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Port of Karachi bans open-loop scrubbers

Weeks into the 2020 sulphur cap taking effect, the Pakistani government has joined a string of other global destinations and banned open-loop scrubbers at the country’s biggest box port. Ships will have to use closed loop scrubbers or complaint fuel when at the port

The Pakistani government will force ships at the Karachi port to switch to closed-loop scrubbers or compliant fuel oil. Karachi becomes the latest in a long line of destinations to ban the technology

PAKISTAN’S government is prohibiting the use of open-loop scrubbers at the port of Karachi in yet another push-back against the sulphur emissions abatement technology.

The Standard P&I Club said on Tuesday that the government has banned the discharge of wash-water from open-loop scrubbers, which some owners have installed on board their vessels to comply with the 0.5% global sulphur limit, at the port.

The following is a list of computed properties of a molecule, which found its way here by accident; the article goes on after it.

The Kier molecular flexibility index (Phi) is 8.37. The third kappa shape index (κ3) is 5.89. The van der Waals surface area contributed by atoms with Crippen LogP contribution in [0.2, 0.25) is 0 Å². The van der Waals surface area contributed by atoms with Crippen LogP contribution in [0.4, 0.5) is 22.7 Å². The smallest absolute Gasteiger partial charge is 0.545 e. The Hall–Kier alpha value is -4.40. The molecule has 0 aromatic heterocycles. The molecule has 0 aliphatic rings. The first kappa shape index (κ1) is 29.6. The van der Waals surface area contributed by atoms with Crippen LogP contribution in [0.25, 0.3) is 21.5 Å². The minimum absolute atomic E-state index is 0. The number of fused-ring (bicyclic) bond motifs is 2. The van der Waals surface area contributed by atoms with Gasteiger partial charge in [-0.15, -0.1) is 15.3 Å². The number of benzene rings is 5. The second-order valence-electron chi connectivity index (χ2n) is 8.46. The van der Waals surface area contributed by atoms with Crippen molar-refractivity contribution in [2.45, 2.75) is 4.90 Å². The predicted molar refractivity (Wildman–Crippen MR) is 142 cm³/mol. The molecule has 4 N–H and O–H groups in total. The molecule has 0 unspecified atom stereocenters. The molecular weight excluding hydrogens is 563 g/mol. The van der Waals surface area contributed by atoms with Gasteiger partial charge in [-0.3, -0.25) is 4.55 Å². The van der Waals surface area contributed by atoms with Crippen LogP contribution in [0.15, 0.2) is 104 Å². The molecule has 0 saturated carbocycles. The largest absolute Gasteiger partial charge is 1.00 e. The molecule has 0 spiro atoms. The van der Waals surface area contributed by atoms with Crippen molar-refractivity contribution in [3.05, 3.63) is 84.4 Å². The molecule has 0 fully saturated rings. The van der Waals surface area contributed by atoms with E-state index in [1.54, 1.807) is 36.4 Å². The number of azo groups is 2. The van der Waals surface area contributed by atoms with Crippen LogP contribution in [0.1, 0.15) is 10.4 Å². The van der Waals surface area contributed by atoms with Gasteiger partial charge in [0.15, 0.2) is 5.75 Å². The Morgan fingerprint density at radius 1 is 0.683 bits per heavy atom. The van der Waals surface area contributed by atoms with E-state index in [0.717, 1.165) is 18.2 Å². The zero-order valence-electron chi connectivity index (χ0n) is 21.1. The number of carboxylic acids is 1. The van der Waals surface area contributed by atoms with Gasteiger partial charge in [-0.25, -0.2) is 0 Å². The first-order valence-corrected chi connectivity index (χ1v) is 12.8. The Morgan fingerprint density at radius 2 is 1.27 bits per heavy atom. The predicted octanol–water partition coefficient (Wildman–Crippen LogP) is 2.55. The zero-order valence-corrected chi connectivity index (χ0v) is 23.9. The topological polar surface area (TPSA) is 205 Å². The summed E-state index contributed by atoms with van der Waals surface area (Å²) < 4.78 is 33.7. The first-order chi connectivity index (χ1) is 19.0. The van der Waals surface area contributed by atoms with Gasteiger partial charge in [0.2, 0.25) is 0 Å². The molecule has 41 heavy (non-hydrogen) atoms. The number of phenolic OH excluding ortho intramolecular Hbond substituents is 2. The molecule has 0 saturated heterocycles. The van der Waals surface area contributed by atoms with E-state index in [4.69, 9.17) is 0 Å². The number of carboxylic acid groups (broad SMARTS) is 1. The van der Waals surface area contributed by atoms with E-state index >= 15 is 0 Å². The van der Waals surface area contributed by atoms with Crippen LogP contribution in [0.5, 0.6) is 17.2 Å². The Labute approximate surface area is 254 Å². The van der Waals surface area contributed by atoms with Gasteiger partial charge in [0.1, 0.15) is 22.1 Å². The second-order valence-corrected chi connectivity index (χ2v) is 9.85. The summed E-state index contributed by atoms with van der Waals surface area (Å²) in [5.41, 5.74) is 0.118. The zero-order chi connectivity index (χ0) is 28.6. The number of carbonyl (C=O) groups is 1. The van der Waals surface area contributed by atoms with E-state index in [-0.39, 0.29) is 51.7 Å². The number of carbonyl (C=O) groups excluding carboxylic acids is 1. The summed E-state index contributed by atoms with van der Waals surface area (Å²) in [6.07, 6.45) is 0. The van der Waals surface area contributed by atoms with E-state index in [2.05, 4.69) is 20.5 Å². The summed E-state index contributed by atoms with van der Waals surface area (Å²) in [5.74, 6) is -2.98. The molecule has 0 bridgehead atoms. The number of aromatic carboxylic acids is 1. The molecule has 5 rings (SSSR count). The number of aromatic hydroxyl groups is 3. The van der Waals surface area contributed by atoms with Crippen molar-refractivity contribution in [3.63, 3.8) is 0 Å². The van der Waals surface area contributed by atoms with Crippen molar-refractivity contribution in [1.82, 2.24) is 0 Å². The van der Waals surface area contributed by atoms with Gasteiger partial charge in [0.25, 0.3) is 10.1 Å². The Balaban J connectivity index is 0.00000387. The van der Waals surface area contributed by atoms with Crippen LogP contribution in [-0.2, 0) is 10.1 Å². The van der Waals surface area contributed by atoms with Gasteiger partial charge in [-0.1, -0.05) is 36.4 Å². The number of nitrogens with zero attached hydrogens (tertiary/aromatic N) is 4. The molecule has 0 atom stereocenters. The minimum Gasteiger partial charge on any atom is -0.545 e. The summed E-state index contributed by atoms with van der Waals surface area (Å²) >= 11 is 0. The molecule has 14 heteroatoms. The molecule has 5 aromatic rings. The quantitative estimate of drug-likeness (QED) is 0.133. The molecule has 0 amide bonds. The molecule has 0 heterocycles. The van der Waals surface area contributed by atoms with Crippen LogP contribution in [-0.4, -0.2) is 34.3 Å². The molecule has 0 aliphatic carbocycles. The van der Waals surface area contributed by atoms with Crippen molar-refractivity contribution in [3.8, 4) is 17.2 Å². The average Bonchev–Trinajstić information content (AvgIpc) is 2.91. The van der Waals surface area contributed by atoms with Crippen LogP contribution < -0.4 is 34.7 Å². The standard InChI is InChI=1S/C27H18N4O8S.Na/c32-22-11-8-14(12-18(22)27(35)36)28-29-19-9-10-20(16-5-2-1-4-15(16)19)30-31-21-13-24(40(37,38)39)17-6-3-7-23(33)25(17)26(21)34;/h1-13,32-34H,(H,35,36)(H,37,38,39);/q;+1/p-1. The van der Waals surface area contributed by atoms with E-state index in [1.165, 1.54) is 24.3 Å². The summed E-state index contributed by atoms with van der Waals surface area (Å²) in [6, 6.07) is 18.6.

“While in the port, vessels fitted with hybrid type of scrubbers should switch to the closed-loop mode of operations. As for vessels fitted with open-loop scrubbers, they would need to switch over to compliant fuel instead,” the government’s statement said.

The port of Karachi, Pakistan’s largest container port, handled 2.2m teu in 2018.

Several jurisdictions and ports, such as Singapore, have taken the same decision on open loop scrubbers, fearing that the discharge of wash water from scrubbers will pollute their waters. Pro-scrubber voices repeatedly reject these charges.

There is no scientific consensus on the subject, leading to an ongoing dispute and an effort to resolve the matter at the highest level possible.

After a push from the European Union, whose European Commission has been highly sceptical of scrubbers, the IMO agreed last year to develop rules on the waste water discharge of scrubbers.

Elsewhere, marine insurers have been investigating scrubbers amid concerns about the risks they pose.

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